Last modified: November 26, 2018

Fishing Piers Southern California

Crystal Pier — San Diego

The Hotel Balboa, originally the San Diego College of Letters, would eventually become the San Diego Army-Navy Academy (the West Point of the West). It would then transform itself into Brown Military Academy before moving north to Carlsbad in 1958. Today the site is the home of the Pacific Plaza Shopping Center.

The idea for a pier in Pacific Beach originated with Earl Taylor, a local realtor of the mid-1920s who was trying to sell property in the then sparsely populated (700 resident) area. Although land was fairly inexpensive (private lots cost $400, and commercial lots cost $800-$1,000), demand had slowed after the steam railroad discontinued service to downtown San Diego in 1917. Although the train no longer ran down Grand Avenue to the beach, Highway 1 continued to travel west on Garnet and then north on Cass. What businesses there were lined the route and gave the local area its economic focus. But it wasn’t enough. Something was needed to attract more people to the area. Taylor felt he needed a gimmick, something like the amusement piers that had attracted land buyers to Venice and Ocean Park near Los Angeles. He approached Earnest Pickering, owner of the Pickering Pier in Ocean Park, and soon had a partner, both financially and with insights regarding a pier.

In September of 1925 the local Pacific Beach Banner reported that Pickering and an associate, Neil Nettleship, were in town discussing the construction of the pier. The Pickering Pleasure Pier appeared to be on its way, construction started, and additional headlines soon proclaimed, “Pacific Beach: Home of the Million Dollar Pier.” The headlines were a little premature because Pickering soon experienced money troubles of his own and had to back out of the project. Construction stopped!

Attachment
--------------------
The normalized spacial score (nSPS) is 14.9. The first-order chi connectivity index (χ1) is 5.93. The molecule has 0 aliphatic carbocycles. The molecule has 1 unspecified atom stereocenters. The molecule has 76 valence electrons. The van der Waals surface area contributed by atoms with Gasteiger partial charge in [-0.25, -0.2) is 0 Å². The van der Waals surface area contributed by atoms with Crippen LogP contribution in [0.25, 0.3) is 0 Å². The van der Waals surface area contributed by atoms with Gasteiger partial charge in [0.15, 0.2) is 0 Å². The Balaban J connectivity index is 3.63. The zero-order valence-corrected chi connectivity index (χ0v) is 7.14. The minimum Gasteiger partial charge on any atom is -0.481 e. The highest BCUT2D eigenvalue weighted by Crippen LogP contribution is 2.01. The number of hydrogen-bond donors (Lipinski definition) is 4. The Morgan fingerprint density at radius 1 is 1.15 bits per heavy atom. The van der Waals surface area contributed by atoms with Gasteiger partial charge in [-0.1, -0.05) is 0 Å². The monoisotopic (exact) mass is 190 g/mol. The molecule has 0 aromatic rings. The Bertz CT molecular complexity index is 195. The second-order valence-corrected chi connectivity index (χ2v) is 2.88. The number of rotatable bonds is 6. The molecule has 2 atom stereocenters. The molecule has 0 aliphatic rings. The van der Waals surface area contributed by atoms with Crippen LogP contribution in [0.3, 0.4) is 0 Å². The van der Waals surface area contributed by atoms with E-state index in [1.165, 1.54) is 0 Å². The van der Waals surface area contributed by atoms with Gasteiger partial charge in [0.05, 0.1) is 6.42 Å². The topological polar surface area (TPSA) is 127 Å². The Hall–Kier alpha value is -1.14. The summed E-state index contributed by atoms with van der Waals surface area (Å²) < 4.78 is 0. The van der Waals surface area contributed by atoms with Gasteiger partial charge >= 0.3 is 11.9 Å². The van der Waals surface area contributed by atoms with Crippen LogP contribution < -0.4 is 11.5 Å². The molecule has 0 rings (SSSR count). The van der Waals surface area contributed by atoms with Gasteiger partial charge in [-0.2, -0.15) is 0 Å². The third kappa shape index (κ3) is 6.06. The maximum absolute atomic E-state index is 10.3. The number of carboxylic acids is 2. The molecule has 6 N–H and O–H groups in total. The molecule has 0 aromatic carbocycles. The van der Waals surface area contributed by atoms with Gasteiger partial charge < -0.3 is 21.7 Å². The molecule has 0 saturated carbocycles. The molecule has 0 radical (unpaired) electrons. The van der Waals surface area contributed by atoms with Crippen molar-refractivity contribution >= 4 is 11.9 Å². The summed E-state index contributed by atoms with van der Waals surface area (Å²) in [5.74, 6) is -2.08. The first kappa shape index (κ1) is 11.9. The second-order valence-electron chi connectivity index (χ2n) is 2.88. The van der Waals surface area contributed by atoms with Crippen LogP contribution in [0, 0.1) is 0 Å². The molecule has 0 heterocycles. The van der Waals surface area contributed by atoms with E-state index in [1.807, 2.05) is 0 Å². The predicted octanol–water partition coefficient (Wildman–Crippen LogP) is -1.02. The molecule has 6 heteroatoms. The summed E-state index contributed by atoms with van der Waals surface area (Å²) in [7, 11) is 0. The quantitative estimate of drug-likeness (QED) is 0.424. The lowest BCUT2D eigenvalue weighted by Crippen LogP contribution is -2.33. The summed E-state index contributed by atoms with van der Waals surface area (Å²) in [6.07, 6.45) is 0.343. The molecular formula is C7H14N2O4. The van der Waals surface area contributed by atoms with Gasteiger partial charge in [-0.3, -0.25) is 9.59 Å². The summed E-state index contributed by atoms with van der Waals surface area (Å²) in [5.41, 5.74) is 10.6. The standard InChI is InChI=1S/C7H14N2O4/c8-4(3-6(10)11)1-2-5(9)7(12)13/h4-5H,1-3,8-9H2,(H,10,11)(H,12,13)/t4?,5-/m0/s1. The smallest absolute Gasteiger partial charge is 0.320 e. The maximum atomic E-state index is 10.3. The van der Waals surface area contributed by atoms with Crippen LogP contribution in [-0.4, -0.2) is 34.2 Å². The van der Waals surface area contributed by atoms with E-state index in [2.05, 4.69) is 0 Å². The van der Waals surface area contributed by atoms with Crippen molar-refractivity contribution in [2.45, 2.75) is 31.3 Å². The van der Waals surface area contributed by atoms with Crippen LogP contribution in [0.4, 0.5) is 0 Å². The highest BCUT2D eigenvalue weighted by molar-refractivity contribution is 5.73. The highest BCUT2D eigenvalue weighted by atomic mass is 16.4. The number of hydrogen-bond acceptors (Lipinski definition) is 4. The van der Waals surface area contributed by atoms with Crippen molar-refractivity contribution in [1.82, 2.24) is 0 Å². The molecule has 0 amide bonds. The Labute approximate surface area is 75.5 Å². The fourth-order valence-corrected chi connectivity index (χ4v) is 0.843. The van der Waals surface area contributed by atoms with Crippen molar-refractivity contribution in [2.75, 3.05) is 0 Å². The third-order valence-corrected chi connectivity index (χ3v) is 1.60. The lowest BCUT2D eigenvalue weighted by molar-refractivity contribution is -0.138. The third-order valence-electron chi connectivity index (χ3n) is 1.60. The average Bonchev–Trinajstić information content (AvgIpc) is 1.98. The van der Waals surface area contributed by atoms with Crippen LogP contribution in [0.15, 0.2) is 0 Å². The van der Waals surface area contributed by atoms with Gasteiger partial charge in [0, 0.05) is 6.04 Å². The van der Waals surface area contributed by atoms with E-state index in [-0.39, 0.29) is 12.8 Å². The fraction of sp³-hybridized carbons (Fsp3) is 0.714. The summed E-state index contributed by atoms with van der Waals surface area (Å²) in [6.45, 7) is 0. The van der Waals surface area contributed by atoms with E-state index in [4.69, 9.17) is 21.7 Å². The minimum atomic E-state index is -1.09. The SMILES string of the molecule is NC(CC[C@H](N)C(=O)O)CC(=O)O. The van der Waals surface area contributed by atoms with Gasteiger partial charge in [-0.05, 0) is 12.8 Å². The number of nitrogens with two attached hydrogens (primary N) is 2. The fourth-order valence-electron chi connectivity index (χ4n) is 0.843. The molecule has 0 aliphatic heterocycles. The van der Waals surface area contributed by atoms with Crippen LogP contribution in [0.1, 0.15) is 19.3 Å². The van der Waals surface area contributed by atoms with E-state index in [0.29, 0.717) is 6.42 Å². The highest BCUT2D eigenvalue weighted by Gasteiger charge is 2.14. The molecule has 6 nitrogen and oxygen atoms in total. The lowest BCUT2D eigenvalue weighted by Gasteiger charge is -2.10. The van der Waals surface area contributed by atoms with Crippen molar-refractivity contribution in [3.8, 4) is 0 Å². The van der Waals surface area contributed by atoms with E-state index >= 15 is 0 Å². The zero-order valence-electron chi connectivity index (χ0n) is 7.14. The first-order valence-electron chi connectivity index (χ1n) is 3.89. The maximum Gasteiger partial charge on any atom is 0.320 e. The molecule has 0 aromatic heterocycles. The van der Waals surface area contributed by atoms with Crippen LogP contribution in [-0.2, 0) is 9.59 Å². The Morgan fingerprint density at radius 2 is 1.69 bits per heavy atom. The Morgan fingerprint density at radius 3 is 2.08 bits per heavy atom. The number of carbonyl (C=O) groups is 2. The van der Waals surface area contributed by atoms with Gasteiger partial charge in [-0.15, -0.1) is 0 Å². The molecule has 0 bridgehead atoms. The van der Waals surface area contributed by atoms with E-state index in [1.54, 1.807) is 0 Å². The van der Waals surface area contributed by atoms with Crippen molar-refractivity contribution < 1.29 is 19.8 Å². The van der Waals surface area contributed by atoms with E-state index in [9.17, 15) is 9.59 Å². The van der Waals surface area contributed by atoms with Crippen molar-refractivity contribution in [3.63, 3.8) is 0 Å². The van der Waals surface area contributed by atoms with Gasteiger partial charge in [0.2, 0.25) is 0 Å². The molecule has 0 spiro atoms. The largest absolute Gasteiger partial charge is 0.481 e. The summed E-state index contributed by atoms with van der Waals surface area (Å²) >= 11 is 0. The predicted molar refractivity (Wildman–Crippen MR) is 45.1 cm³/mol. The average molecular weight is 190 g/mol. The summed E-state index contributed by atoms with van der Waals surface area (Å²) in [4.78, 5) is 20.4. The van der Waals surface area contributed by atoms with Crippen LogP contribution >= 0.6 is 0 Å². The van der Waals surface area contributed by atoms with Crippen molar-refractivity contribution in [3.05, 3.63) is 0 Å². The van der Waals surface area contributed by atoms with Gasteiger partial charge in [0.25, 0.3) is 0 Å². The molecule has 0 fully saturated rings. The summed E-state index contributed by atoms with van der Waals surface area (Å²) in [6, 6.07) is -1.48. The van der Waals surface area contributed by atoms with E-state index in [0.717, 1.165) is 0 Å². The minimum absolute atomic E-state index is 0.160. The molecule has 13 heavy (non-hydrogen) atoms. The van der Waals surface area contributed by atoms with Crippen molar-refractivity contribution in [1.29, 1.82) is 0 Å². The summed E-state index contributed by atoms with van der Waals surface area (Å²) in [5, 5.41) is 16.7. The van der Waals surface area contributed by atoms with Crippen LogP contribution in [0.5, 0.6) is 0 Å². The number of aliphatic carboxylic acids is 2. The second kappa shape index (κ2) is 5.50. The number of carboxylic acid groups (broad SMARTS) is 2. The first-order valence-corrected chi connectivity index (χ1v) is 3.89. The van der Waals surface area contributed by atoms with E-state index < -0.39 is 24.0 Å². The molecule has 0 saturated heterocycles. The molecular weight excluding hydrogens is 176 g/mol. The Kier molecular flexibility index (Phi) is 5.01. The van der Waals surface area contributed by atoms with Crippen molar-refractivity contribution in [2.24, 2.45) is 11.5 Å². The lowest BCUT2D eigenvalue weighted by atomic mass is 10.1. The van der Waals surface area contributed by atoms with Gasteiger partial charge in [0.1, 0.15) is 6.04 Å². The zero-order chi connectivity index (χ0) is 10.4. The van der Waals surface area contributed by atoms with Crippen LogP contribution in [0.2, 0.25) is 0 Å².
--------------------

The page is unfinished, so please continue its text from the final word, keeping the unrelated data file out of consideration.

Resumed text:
At this point Nettleship (who had also built a small pier at the turn of the century at the foot of La Mont Street in Mission Bay) stepped in and, together with the Tye Construction Company, gained ownership of the pier. The name was changed to the Crystal Pier and Nettleship began to issue stock in the Crystal Pier Amusement Company.

Crystal Pier — 1925

On April 18, 1926, the pier was dedicated; festivities included airplane stunt flying, a surfboard-riding exhibition, and nail-driving competitions for men and women. The crushing of a huge bottle by one of the pier’s pile drivers marked the official christening.

Although dedicated, the pier and its amusements would not be finished until the following summer (amid fierce competition between the Crystal Pier and the amusement park at Mission Beach). On the July 4 weekend of 1927, the 950-foot-long pier opened as the “Crystal Pleasure Pier Ballroom and Joy Zone,” an opening heralded in both the San Diego and Los Angeles areas. The main attraction was the towered ballroom that sat out at the end of the pier. The ballroom was built in a sort of 1920s Aztec-like architecture and featured a cork-cushioned dance floor and a crystal ball, high up above the dance floor, which gave the pier its name. Other attractions included an amusement midway with the ever-present arcade.

Crystal Pier — 1927

The attractions were short lived. From day one the pier had rocked in an unsettling manner. Visitors to the ballroom complained of queasiness from the rocking and the swaying lights (which prompted Nettleship to run piano wire through lights and wall fixtures). Some questioned the safety of the pier, some merely resented feeling seasick while out on a pier (which seems fairly reasonable). The initial problem was insufficient bracing which caused the pier to sway in all but the mildest surf. Worse, in the long run, was the fact that marine borers were rapidly destroying the improperly treated, non-creosoted pilings. The pier and ballroom were condemned (although the ballroom was dismantled and reconstructed on Mission Beach next to the amusement park) and the pier was shut down.

Nettleship sued the Pan Pacific Construction Company, won a Superior Court decision, saw it reversed by an appeals court, but then saw his case upheld by the State Supreme Court. Other court decisions ruled that the pier beyond the high tide line was public property (so the owners at the beachfront end would need to lease the ocean end of the pier). But Nettleship’s money was gone and the U.S. National Bank foreclosed on the pier. Nettleship was now out of the picture. Eventually the bank spent $10,000 replacing pilings, built a 500-foot extension and remodeled the pier.